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Posts tagged ‘teacher evaluation’

Personal professional growth and student evals

Billy Landes was probably the best teacher I ever had. Encouraging. Supportive. Tough. Demanding. Helpful. She let our study group leave to do “research” in the library when I’m pretty sure she knew that we usually headed to the donut shop instead. A learner. Smart. Knowledgable.

And someone who always asked our feedback about how she could get better. It was the weirdest thing. A teacher asking her students about her teaching practice? Seriously?

Teacher evaluation is always one of the hot topics here in the Sunflower state. It’s a hot topic pretty much everywhere. How do we best measure whether a teacher is effective or not? What questions do we ask? What data do we look at?

Teacher quality is important. I get that. But I personally have issues with politicians and others not directly involved on the front lines claiming to know best when it comes to measuring teacher quality. Common sense and research suggests that kids are successful or not for lots of reasons.

And while the political mess of teacher evaluation by schools and districts will continue, I still believe that as professionals we have an obligation to reflect on a personal level about our own best practice. Constant improvement is a good thing. And I also believe that there is a lot of value in asking our kids, our customers, to be a part of that evaluation process.

We’re not talking here about formal teacher evaluations here – this is personal professional development.Asking questions about what we do and how it impacts our students. No one else sees the results. Just us. Read more

Tip of the Week: Student evaluations. Of you.

Apparently we’ve been on some sort of double secret probation since last fall. The state of Kansas was in danger of losing its exemption from NCLB because we weren’t tying teacher evaluations more closely to student growth and state assessments. The state may have gotten off the hook by encouraging local districts to link “significant” student growth and teacher evals.

And, yes, teacher quality is incredibly important. But I personally have issues with politicians and others not directly involved on the front lines claiming to know best when it comes to measuring teacher quality. Common sense and research suggests that kids are successful or not for lots of reasons.

But while the political issues of teacher evaluation by schools and districts will continue, I still believe that as professionals we have an obligation to reflect on a personal level about our own best practice. Constant improvement is a good thing. And I also believe that there is a lot of value in asking our kids, our customers, to be a part of that evaluation process. Read more

Does your lesson suck? Find out with this rubric

I’ve been having some interesting conversations over the last few weeks with my buddy Steve. Basically, the conversation has focused on a simple question:

How do teachers know whether they’re good at what they do?

We’ve been trying to figure out what types of data could provide information to help us understand what good teaching actually looks like. Part of that discussion involves asking students to provide part of the data.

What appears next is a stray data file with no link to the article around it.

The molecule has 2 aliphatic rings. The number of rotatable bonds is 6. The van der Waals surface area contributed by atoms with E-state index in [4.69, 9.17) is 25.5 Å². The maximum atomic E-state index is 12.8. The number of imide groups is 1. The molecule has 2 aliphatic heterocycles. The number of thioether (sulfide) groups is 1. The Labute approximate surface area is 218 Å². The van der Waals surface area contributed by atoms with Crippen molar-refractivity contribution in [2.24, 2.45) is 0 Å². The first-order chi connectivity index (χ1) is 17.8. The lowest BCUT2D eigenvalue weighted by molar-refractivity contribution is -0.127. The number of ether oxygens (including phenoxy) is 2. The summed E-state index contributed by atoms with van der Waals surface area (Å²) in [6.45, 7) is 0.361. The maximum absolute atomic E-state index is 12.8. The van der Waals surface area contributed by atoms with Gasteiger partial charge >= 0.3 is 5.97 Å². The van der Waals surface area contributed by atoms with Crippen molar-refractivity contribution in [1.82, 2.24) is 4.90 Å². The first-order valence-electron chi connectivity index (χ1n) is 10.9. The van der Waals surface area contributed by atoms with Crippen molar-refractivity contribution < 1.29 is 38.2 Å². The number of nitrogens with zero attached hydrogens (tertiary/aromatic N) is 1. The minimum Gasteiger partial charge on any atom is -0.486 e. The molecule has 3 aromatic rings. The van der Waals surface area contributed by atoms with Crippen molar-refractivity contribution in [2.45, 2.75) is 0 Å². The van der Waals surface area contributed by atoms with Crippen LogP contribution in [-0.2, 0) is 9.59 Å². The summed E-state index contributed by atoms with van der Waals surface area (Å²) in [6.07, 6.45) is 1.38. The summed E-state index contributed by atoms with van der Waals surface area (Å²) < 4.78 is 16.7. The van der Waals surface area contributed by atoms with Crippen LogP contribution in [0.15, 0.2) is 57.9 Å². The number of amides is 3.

Yeah.

But browse through an article, Why Kids Should Grade Teachers, from The Atlantic that discusses the power of student feedback. And you may not agree with all of it. I get that. But the idea still makes sense to me. Kids spent months in our classrooms – their perspective is important in helping us understand the impact we’re having on them, good and bad.

I’ve attached a couple of quick sample surveys. Feel free to adapt them for content and age levels.

But there is other information that can also be useful to answering the original question. We can use all sorts of data to get feedback about quality instruction.

One of the most useful is Read more

Tip of the Week: End of the Year Self-Reflection and Student Evaluations

Teacher evaluation is one of the hot topics this spring here in the Sunflower state. How do we best measure whether a teacher is good or not? What questions do we ask? What data do we look at?

Teacher quality is important. But I personally have issues with politicians and others not directly involved on the front lines claiming to know best when it comes to measuring teacher quality. Common sense and research suggests that kids are successful or not for lots of reasons.

And while the political mess of teacher evaluation by schools and districts will continue, I still believe that as professionals we have an obligation to reflect on a personal level about our own best practice. Constant improvement is a good thing. And I also believe that there is a lot of value in asking our kids, our customers, to be a part of that evaluation process.

We’re not talking here about formal teacher evaluations here – this is personal professional development. Asking questions about what we do and how it impacts our students.

I never really thought much about having my students complete evaluations during my first couple of years teaching. It was obvious, even to a rookie teacher, what needed to change, right? Plus, it just wasn’t done. I mean, who asks for the opinions of school children?

I would always try to spend time reflecting at the end of the year: Read more